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Important Buildings in Riccall 

2.10 Hawthorn Farm is a grade I listed building, built in the early 18th century. Constructed from pinkish-brown brick with cast tile roof with multiple 9-pane Yorkshire sashes. 3-course first-floorband. Ridge stack. 

2.11 Number 10 Church Street is a grade 2 listed building, built in early 18th century and constructed from pinkish-brown brick with pantile roof. With multiple pane wooden windows, brick dental course to the eaves band. Swept roof. Brick coping to gable ends. Ridge stack. 

The Manor House (formerly know n as The Vicarage or Old Prebendal Manor), on Kelfield Road is a Grade II star listed building. This property is now a house with grand tower and turret of 14th century origin. Constructed from pinkish-orange bricks and Welsh slate roof. Windows vary with some early lancet windows to first and second floor, and to the rear is a star turret, slit windows, with a stain glass window dated 1696. 

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2.12 The Windmill on Landing Lane was constructed in the late 19th century. Built from pinkish-brown brick with concealed roof. With original windows featuring openings under segmental arches.

2.13 The Red House on Main Street is a Grade II listed building built in the early 19th century. Constructed from reddish-brown brick in Flemish bond with Welsh slate roof. This unique building has 12-pane sash windows, the fluted wedge lintels with fluted keystones and hipped roof, and tall multiple chimney side stacks, adding to the character and charm to the village. 

2.14 Riccall House (No 78) Main Street is a Grade II listed building constructed around the early 19th century. With pink-brown brick in Flemish bond with ashlar dressing and pantile roof. Featuring 12-pane casements throughout with ashlar sills and fluted wedge lintels with keystones. Hipped roof,and chimney stacks to the rear.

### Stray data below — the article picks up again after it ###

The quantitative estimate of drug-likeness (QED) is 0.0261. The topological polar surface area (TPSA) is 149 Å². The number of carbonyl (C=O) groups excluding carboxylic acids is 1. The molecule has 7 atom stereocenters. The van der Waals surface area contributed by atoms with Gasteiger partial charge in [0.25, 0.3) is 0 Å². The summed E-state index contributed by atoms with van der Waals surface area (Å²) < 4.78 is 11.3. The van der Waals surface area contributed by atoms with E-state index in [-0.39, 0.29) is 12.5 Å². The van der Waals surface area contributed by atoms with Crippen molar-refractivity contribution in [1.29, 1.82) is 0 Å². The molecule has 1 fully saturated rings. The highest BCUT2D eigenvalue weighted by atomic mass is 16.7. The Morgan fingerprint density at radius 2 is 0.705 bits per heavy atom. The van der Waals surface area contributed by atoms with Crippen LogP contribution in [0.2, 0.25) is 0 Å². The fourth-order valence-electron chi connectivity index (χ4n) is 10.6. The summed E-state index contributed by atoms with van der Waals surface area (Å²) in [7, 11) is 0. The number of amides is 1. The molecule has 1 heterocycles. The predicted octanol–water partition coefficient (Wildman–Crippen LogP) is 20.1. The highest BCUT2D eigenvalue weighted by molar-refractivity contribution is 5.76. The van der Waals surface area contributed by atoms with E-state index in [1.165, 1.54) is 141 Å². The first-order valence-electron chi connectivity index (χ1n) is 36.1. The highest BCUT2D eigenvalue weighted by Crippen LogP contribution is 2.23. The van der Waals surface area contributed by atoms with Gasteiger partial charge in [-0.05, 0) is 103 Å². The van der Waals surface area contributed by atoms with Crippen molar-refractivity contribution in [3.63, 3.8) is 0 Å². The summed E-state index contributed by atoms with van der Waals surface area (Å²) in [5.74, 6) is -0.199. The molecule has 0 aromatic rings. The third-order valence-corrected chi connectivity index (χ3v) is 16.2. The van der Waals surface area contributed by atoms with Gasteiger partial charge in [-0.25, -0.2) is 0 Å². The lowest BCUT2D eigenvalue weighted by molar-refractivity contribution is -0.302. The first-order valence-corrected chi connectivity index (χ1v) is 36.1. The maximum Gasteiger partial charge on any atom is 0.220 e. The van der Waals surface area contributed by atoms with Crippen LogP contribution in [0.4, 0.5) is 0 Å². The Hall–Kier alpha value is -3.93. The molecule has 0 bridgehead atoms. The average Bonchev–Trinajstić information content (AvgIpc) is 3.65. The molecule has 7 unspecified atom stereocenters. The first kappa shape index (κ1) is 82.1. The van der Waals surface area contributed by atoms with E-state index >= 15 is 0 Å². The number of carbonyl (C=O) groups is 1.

2.15 Bangram Hill Farmhouse, YorkRoad Grade II listed building, probably originally a farmhouse and cottage, around the late 17th century. Constructed from pinkish-brown brick, with pantile roof and short chimneys. Timbers windows to the ground floor are 6-pane sashes. The first floor has 4-long pane Yorkshire sashes which break up the dentilled brick eaves band. 

2.17 The ancient parish church of St. Mary, Riccall is closely bound to village history. With evidence of an older Saxon Church being replaced by a Norman building. St Mary's built of local Tadcaster magnesium limestone, and Welsh slate roof, is mentioned in the Domesday Book. 

2.18 A low three stage tower was added in 1180 AD­ - the belfry has four Norman double window openings. Later additions and alterations including restorations of 1864-5, rebuilding of the west tower, south aisle wall and building of a porch.

2.19 The most treasured feature is a beautiful doorway (dated 1160 AD), the arch of which has four bands of richly carved figures and symbols - with some beakheads displaying a Viking influence. 

2.20 The Regen Centre on Landing Lane, opened in 2000 -  this is a modern community centre with excellent facilities for community groups and visitors  - provides sport facilities, crèche, meeting rooms for hire.